Pursuing acting, it’s difficult to maintain steady hours/income when auditions pop up with a few days notice. So much of your time and energy is spent rehearsing and driving to and from auditions for projects you won’t book. And the jobs which provide such flexibility pay very little in comparison to my $50,000+ in student loans. Many people live this lifestyle, but I’m finding it all maddening because I know I have my blog. I know I have so many other skills and creative talents I can use, which I have to ignore to focus on acting. 

I know that some people may respond to my decision with things like “You’ve just got to suck it up” or“Live the hustle” or “Be more motivated. Do more.” And yes. Sometimes people need to hear that, but it only hurts someone in my situation. It only wastes more of my time and talents because I don’t actually like the acting industry itself. I won’t go into specifics, but if I had to choose between going to an audition and shooting a video for my blog, I would choose the latter. Why? 

Because blogging provides me complete creative reign and control. I get to directly engage with my readers and followers and also feel the satisfaction of watching my “influence” (sounds so pretentious, sorry!) grow with time. I constantly have ideas for articles, shoots, videos, etc. but I don’t have the time/energy I want to devote to my brand because of rehearsals or auditions. The truth is that I’d rather be working on Ugly Asian Girl than my “traditional acting” duties.

Photography: Laura Dux | Editing: Me

Photography: Laura Dux | Editing: Me

For me, blogging is a form of performance, but it’s a kind which allows me to expose myself in an honest, fun, and empowering way while using a variety of other creative talents. That's not to say I won't ever want to perform again. I'm still with my agency, and if I book a commercial job then I'll definitely take it! Maybe I'll do a community show here and there, but for now, the occasional dance class and at-home sing session will do.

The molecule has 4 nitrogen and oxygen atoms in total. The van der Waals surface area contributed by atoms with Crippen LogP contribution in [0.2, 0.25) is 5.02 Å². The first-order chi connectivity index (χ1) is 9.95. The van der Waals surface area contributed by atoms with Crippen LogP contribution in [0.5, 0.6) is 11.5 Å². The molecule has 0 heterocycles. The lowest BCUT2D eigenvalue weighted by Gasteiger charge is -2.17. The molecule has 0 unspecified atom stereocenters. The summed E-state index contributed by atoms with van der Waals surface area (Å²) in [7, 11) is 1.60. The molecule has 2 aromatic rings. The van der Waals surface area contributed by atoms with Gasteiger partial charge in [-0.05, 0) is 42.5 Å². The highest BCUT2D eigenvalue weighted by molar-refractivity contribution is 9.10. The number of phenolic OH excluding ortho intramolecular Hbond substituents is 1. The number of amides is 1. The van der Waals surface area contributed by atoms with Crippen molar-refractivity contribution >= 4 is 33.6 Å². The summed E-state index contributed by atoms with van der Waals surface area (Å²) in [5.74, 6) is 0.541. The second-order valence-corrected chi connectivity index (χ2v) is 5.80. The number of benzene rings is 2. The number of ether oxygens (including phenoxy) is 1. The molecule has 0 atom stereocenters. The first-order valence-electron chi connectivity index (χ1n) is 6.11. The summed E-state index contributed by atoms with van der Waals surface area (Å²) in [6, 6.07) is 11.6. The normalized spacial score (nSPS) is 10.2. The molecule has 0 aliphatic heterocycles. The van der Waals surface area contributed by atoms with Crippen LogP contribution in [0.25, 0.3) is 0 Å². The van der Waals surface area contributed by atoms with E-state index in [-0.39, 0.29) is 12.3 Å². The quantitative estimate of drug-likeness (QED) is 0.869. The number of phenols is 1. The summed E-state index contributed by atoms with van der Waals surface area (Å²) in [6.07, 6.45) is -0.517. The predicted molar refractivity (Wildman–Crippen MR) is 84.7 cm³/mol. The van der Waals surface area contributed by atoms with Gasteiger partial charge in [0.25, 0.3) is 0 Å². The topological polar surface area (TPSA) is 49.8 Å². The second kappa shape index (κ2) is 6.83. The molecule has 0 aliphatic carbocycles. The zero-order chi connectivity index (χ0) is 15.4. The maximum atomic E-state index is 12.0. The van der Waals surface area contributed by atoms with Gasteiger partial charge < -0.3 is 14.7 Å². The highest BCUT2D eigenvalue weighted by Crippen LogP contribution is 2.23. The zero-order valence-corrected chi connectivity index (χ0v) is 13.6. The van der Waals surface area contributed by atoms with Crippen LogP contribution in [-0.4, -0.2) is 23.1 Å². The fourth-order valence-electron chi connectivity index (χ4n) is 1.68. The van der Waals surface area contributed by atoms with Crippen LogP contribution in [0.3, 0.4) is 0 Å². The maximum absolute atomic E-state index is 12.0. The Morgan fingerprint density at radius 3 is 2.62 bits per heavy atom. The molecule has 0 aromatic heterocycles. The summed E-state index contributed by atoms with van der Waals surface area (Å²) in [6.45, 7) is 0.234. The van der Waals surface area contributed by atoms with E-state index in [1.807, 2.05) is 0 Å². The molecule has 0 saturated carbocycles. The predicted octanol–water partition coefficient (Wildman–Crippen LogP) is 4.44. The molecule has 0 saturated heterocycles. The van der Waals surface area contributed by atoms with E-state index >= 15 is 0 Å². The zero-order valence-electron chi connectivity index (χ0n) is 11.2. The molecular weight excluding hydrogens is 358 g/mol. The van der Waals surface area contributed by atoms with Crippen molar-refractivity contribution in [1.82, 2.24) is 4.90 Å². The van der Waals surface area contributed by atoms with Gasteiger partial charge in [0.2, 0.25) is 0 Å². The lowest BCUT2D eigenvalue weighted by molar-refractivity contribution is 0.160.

I returned to the U.S. because of a belief—a belief in the mission to change/diversify representations of Asian America in mainstream media and to serve as a role model for Asian American girls. It’s a mission I continue to support, and I believe that developing Ugly Asian Girl and my own brand will best utilize my skills and talents to further my purpose in life.

This blog has already led to my internship and growing relationship with Premier Media Group, collaborations with photographers and other creatives, and hopefully, more exciting opportunities and projects. I’ve got several collaborations in the works and some already in the post-production phase. Plus, I'm starting an extremely exciting business venture with my dad!

Life is exciting and beautiful, and if you’re not enjoying what you’re doing, take the time to reflect and take care of yourself. Talk to a variety of people you trust and respect because you deserve the best from life. You only have one, and I’m not going to waste mine. 

All my love,